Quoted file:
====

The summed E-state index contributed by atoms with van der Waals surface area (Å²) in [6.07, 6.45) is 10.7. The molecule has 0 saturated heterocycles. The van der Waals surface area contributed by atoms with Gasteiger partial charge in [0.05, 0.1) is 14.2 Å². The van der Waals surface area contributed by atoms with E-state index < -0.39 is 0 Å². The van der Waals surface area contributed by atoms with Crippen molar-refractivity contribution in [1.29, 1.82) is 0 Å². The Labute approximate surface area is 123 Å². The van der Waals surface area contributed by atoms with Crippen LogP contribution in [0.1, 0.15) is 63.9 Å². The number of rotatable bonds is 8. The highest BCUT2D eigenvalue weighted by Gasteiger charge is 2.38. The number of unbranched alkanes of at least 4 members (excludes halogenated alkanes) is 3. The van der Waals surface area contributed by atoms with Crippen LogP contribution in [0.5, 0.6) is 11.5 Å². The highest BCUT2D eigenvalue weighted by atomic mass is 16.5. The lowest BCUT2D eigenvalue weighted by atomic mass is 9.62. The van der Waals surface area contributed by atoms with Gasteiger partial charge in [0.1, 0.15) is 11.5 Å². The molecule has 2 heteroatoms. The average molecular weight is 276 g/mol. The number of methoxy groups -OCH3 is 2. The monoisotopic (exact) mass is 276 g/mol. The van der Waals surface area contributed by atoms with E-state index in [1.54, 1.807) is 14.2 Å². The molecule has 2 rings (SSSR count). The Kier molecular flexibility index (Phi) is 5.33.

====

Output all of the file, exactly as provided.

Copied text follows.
The summed E-state index contributed by atoms with van der Waals surface area (Å²) in [6.07, 6.45) is 10.7. The molecule has 0 saturated heterocycles. The van der Waals surface area contributed by atoms with Gasteiger partial charge in [0.05, 0.1) is 14.2 Å². The van der Waals surface area contributed by atoms with E-state index < -0.39 is 0 Å². The van der Waals surface area contributed by atoms with Crippen molar-refractivity contribution in [1.29, 1.82) is 0 Å². The Labute approximate surface area is 123 Å². The van der Waals surface area contributed by atoms with Crippen LogP contribution in [0.1, 0.15) is 63.9 Å². The number of rotatable bonds is 8. The highest BCUT2D eigenvalue weighted by Gasteiger charge is 2.38. The number of unbranched alkanes of at least 4 members (excludes halogenated alkanes) is 3. The van der Waals surface area contributed by atoms with Crippen LogP contribution in [0.5, 0.6) is 11.5 Å². The highest BCUT2D eigenvalue weighted by atomic mass is 16.5. The lowest BCUT2D eigenvalue weighted by atomic mass is 9.62. The van der Waals surface area contributed by atoms with Gasteiger partial charge in [0.1, 0.15) is 11.5 Å². The molecule has 2 heteroatoms. The average molecular weight is 276 g/mol. The number of methoxy groups -OCH3 is 2. The monoisotopic (exact) mass is 276 g/mol. The van der Waals surface area contributed by atoms with E-state index in [1.54, 1.807) is 14.2 Å². The molecule has 2 rings (SSSR count). The Kier molecular flexibility index (Phi) is 5.33.